The authors in this study found that BOLD signals in VTA and downstream NAcc increased above the level observed in the baseline condition ($0) following the cues indicating potential monetary gains as well as those indicating potential losses. Moreover, the activity enhancement caused by anticipated loss was comparable to the increased activation caused by anticipated gain. These findings challenge the notion that the activation of human dopamine system simply represents either appetitive or aversive value of anticipated outcomes. In contrast, they suggest that human dopamine system might serve heterogeneous functions with regard to dual aspects of motivation (salience and valence) in an intricate way. First, while anticipated gains and losses both increased activation in the VTA and NAcc, the relative strengths of the modulations in BOLD signals associated with gains and losses varied across participants, and this was systematically related to the individual’s reward sensitivity. Second, when the money resulting from the participant’s performance was donated to a charity, overall activation level decreased compared to when the money was directed to self. In addition, when the money was donated to a charity, the valence of anticipated outcome did not modulate activation in the way reflecting individual’s subjective sensitivity to reward.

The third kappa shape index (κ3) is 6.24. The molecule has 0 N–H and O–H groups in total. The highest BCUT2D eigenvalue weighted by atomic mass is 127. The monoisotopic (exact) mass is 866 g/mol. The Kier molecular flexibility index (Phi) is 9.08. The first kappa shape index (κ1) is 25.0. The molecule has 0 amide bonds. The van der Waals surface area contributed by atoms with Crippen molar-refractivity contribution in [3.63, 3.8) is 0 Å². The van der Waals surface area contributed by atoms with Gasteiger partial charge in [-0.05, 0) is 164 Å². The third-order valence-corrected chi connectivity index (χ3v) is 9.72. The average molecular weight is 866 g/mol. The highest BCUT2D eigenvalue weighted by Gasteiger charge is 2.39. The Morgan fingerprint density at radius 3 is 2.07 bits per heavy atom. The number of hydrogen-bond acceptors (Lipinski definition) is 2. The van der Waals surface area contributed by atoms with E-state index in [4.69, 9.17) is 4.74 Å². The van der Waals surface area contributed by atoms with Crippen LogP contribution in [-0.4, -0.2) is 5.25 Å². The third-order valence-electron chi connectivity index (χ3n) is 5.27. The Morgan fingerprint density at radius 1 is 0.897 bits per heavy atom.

This work by Carter and colleagues provides new evidence that human dopamine system might be involved in both valence-dependent and valence-independent aspect of motivation. It is possible that these two distinct but related functions might be carried out by separate pathways within the dopamine system. Matsumoto and Hikosaka (2009) had previously reported separate population of dopamine neurons, one being suppressed and the other being excited by the anticipation of aversive event. These separate groups of neurons are likely to receive inputs from distinct brain regions as well (Matsumoto and Hikosaka, 2007). Carter and colleague’s findings also suggest that the relative efficacy of the valence-dependent pathway might vary across individuals and can be flexibly modulated across different behavioral contexts. However, the precise nature of neural circuits implementing multiple motivational functions through potentially heterogeneous dopamine system still remains unknown. For example, what are the distinct sources of inputs to heterogeneous populations of dopamine neurons, and how do diverse behavioral contexts dynamically change the balance between these multiple pathways? How do these different types of dopamine signals diverge or converge in the downstream target areas, including the NAcc? All these questions await further investigations.
Citation: Seo H (2010) Ambivalent dopamine. Front. Neurosci. 4:38. doi: 10.3389/fnins.2010.00038
Received: 08 March 2010;
Paper pending published: 27 May 2010;
Accepted: 27 May 2010; Published online: 15 September 2010
Copyright: © 2010 Seo. This is an open-access article subject to an exclusive license agreement between the authors and the Frontiers Research Foundation, which permits unrestricted use, distribution, and reproduction in any medium, provided the original authors and source are credited.